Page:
8 Surprising Facts About Real Docker Adoption - 2016 | Datadog

This article was originally published October 2015. This research was last updated June 2016.

With thousands of companies using Datadog to track their infrastructure, we can see software trends emerging in real time. Today we're excited to share what we can see about true Docker adoption—no hype, just the facts.

Docker is probably the most talked-about infrastructure technology of 2016. We started this project to investigate how much Docker is used in production, and how fast real adoption is growing. We found the answers to these questions—and more that we discovered along the way—to be fascinating.

The research that follows was based on a sample of 10,000 companies and tracks real usage, not just anecdotally reported usage. As far as we know, this is the largest and most accurate review of Docker adoption that has ever been published.

Throughout this article we refer to companies' adoption status: "adopted", "dabbling", or "abandoned". Our method for determining adoption status is described in the Methodology section below.



Real Docker Adoption
Is Up 30% in One Year

At the beginning of May 2015, 8.2 percent of Datadog's customers had adopted Docker. One year later that number has grown to 10.7 percent. That's almost 30 percent market-share growth in 12 months.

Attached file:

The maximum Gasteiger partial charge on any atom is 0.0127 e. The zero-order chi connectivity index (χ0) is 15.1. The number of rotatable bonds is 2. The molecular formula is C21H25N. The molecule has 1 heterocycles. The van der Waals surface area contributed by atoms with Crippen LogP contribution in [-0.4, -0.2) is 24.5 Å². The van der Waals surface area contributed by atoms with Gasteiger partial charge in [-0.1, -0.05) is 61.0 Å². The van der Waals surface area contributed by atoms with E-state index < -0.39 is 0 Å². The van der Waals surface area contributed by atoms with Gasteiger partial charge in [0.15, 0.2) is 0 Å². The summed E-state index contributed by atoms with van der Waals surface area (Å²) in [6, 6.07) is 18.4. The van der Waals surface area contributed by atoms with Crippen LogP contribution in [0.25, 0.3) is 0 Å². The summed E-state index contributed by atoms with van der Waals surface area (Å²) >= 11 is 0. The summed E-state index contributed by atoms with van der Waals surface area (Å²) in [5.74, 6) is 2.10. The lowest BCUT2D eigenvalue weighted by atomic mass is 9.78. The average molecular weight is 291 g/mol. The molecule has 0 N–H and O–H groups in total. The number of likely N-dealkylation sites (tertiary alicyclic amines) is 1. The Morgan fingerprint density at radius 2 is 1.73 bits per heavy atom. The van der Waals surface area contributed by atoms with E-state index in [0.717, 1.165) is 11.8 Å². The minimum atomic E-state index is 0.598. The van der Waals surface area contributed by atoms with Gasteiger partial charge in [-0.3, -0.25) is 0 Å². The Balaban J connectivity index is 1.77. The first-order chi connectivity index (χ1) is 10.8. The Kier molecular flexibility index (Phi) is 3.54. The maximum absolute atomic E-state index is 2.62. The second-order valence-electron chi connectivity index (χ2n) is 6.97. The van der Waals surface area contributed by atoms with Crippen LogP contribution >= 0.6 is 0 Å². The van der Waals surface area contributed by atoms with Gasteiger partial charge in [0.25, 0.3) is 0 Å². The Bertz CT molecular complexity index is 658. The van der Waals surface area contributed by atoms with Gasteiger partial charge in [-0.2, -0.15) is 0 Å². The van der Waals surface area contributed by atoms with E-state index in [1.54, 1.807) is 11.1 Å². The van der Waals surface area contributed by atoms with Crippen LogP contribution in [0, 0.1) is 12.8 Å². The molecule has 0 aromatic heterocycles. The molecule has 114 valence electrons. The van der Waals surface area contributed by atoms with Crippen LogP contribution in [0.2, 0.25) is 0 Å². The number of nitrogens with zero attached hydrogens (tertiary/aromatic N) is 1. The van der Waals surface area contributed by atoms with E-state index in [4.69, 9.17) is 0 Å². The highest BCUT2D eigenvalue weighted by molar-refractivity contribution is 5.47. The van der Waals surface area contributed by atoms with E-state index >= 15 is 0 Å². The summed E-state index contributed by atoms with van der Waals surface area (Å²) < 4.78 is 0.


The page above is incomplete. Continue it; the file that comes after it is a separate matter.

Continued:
Docker Now Runs on 10%
of the Hosts We Monitor

This is an impressive fact: 18 months ago Docker had about 2 percent market share, and now it's running on 10 percent of the hosts we monitor.

However, the graph below illustrates two other interesting findings. First there was a distinct local maximum of percent hosts running Docker around August 2015. This could be caused by Datadog reaching new customers who did not use Docker yet, or by organizations cooling on Docker while the technology matured, or by both. Second, growth as a percentage of hosts seems to have transitioned from "extremely rapid growth" to "rapid growth" after that time.




Larger Companies
Are Leading Adoption

This one bucks the stereotype that larger companies are slower to move. The more hosts a company uses, the more likely it is to have tried Docker, and the more likely it is to have adopted Docker. This fact is particularly surprising since the more hosts a company uses, the higher the number of Docker containers the company must use to be considered an "adopter". Notably, in the eight months since this article was originally published, this finding has only strengthened.

Editorial conclusion: Docker is solving problems felt most acutely by companies with larger numbers of hosts.




2/3 of Companies
That Try Docker Adopt It

Good news for Docker just keeps coming. We were surprised to find how many companies who try Docker actually adopt it, and fast. Most companies who will adopt have already done so within 30 days of initial production usage, and almost all the remaining adopters convert within 60 days.




Adopters 5x Their Container
Count within 9 Months

Docker adopters approximately quintuple the average number of running containers they have in production between their first and tenth month of usage. This phenomenal internal-usage growth rate is quite linear, and shows no signs of tapering off after the tenth month.